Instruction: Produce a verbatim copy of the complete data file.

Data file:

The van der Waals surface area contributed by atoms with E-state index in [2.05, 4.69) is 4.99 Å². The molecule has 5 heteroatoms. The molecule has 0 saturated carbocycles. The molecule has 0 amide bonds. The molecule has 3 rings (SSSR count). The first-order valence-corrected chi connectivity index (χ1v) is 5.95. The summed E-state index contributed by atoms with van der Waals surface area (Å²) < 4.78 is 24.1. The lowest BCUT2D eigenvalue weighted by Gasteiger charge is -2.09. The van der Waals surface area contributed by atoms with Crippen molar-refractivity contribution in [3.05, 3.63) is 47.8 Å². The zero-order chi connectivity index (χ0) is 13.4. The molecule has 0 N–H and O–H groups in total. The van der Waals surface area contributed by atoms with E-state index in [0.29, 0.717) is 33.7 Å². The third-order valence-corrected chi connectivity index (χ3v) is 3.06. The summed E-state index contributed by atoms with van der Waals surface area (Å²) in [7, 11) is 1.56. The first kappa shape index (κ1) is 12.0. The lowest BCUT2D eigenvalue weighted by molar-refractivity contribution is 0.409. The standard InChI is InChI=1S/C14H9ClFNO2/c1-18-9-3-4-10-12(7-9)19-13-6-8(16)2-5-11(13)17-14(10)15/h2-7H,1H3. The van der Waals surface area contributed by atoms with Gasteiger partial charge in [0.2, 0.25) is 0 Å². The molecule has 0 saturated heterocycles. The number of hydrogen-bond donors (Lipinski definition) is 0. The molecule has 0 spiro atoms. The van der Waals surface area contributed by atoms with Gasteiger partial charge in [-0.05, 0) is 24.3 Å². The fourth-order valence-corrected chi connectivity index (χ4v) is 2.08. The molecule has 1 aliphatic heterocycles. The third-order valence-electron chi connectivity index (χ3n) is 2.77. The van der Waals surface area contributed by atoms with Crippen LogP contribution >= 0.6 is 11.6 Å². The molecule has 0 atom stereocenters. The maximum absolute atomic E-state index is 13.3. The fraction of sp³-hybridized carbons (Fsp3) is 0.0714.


The van der Waals surface area contributed by atoms with E-state index in [2.05, 4.69) is 4.99 Å². The molecule has 5 heteroatoms. The molecule has 0 saturated carbocycles. The molecule has 0 amide bonds. The molecule has 3 rings (SSSR count). The first-order valence-corrected chi connectivity index (χ1v) is 5.95. The summed E-state index contributed by atoms with van der Waals surface area (Å²) < 4.78 is 24.1. The lowest BCUT2D eigenvalue weighted by Gasteiger charge is -2.09. The van der Waals surface area contributed by atoms with Crippen molar-refractivity contribution in [3.05, 3.63) is 47.8 Å². The zero-order chi connectivity index (χ0) is 13.4. The molecule has 0 N–H and O–H groups in total. The van der Waals surface area contributed by atoms with E-state index in [0.29, 0.717) is 33.7 Å². The third-order valence-corrected chi connectivity index (χ3v) is 3.06. The summed E-state index contributed by atoms with van der Waals surface area (Å²) in [7, 11) is 1.56. The first kappa shape index (κ1) is 12.0. The lowest BCUT2D eigenvalue weighted by molar-refractivity contribution is 0.409. The standard InChI is InChI=1S/C14H9ClFNO2/c1-18-9-3-4-10-12(7-9)19-13-6-8(16)2-5-11(13)17-14(10)15/h2-7H,1H3. The van der Waals surface area contributed by atoms with Gasteiger partial charge in [0.2, 0.25) is 0 Å². The molecule has 0 saturated heterocycles. The number of hydrogen-bond donors (Lipinski definition) is 0. The molecule has 0 spiro atoms. The van der Waals surface area contributed by atoms with Gasteiger partial charge in [-0.05, 0) is 24.3 Å². The fourth-order valence-corrected chi connectivity index (χ4v) is 2.08. The molecule has 1 aliphatic heterocycles. The third-order valence-electron chi connectivity index (χ3n) is 2.77. The van der Waals surface area contributed by atoms with Crippen LogP contribution >= 0.6 is 11.6 Å². The molecule has 0 atom stereocenters. The maximum absolute atomic E-state index is 13.3. The fraction of sp³-hybridized carbons (Fsp3) is 0.0714.